The old Cinema Display (left) had three USB ports on the back and required a cable with separate power, USB and Mini DisplayPort connections. The new Thunderbolt  display (right) adds Gigabit Ethernet, FireWire 800 and Thunderbolt, all fed to a computer via a single Thunderbolt cable (in addition to three USB ports, built-in microphone and FaceTime HD camera).

We take it you’re still digesting the new hardware Apple has released this morning. Before you grab that credit card, here are some observations you may wanna take into consideration.

MacBook Airs

• Built-in FaceTime camera has not been upgraded to high-definition. As a result, you are not able to FaceTime in HD with people who use the latest iMacs or MacBook Pros, which sport a FaceTime HD camera

•Based on the description from Apple  “And because we place the flash chips directly on the logic board, they take up much less space — about 90 percent less, in fact.” , it sounds like the SSD is probably no longer upgradable via OWC and others (thanks commenter)

• Just as previous, RAM is soldered directly on the motherboard so configure your machine carefully because you won’t be able to upgrade RAM yourself later
• Just like with the previous generation, the 11.6-incher lacks an SD card slot found on the 13-inch model
• Last year’s models got a significant discount today 

• New Airs sport Bluetooth 4.0 compatibility versus Bluetooth 3.0 in the previous generation, which gives you low-energy wireless Bluetooth transfer within a short range of up to 50 meters, per this Wikipedia article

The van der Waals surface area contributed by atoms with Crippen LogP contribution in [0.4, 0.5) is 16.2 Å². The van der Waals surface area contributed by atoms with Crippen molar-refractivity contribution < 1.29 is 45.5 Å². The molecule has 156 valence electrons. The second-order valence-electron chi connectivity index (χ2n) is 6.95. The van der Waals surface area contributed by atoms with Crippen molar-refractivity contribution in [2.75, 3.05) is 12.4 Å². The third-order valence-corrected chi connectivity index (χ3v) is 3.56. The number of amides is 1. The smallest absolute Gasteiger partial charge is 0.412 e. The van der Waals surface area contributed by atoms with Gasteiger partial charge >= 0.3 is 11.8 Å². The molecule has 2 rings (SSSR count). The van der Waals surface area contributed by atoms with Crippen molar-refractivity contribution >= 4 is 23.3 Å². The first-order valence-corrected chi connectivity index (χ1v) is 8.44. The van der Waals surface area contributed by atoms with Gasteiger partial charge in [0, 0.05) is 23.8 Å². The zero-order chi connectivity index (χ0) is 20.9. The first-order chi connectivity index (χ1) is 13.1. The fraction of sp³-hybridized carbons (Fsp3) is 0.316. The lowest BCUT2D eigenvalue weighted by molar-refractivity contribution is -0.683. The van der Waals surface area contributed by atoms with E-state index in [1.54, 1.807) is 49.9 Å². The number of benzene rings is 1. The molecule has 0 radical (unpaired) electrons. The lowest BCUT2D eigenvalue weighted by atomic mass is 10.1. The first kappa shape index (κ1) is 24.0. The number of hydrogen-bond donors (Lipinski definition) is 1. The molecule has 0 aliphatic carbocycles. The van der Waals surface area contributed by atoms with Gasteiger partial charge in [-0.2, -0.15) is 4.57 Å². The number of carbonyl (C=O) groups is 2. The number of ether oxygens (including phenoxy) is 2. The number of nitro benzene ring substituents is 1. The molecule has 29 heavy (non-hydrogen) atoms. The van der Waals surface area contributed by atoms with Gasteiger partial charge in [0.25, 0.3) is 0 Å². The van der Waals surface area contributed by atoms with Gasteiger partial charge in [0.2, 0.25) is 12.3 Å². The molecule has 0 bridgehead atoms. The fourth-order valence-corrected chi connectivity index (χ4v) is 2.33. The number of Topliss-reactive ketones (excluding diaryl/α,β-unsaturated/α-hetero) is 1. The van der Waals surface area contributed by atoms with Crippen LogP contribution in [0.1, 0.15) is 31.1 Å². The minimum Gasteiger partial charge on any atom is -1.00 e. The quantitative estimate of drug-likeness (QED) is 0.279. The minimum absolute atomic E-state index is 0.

New MacBook Airs can use Firewire and Gig Ethernet! If you hook up your new MacBook Air to that latest Apple Thunderbolt Display, you will enjoy the ultimate simplicity because a single Thunderbolt cable is all you need to charge your notebook and transfer data from your monitor’s Gigabit Ethernet, FireWire 800, an additional Thunderbolt port, three USB ports, a FaceTime HD camera, 2.1 stereo sound and a built-in microphone.  Perhaps Apple will release a Thunderbolt to GigE, Firewire, etc. standalone adapter.

• On the Thunderbolt Displays, the old MagSafe would have been a better match, because the new one has to be bent around (see the image below) for MacBook Pros

• Additionally, On MacBook Airs, the Thunderbolt port and MagSafe are on opposite sides of the keyboard meaning that cable is going to Y-Out behind the computer.

The new Thunderbolt Display comes with a new MagSafe adapter, which has to be bent around the computer rather than going straight on, like the old MafSafe adapter could have

Mac Minis:


- Losing the Superdrive might be a dealbreaker from some mediacenters. You can always get a USB drive or hook up with a refurb which are now starting at $469
- At 1.4 inches thin, these are now 1U rack mountable for server installs.  At 7.7 inches only 2 will fit side  by side.  Still better for Colos however.
- Non-server Minis get Discrete Graphics besides the much faster Sandy bridge.  There was some concern that they would use Integrated Graphics like the 13-inch MacBook Pros and new Airs.
- With new Thunderbolt Port, you can now hook up a chain of displays  and have an HDMI port left over  nice for multi-monitor setups.
- Mini gets faster 1333 RAM, still user upgradable via bottom.  Apple offers 4GB, after marketers will offer 8GB or more
- SSD is an optionOWC is offering a HDD, SSD combo!

We’ll be updating the post with more information as we discover it. If you spot bits and bops about the new MacBook Airs or Mac Minis worth sharing with other readers, tell us in comments.

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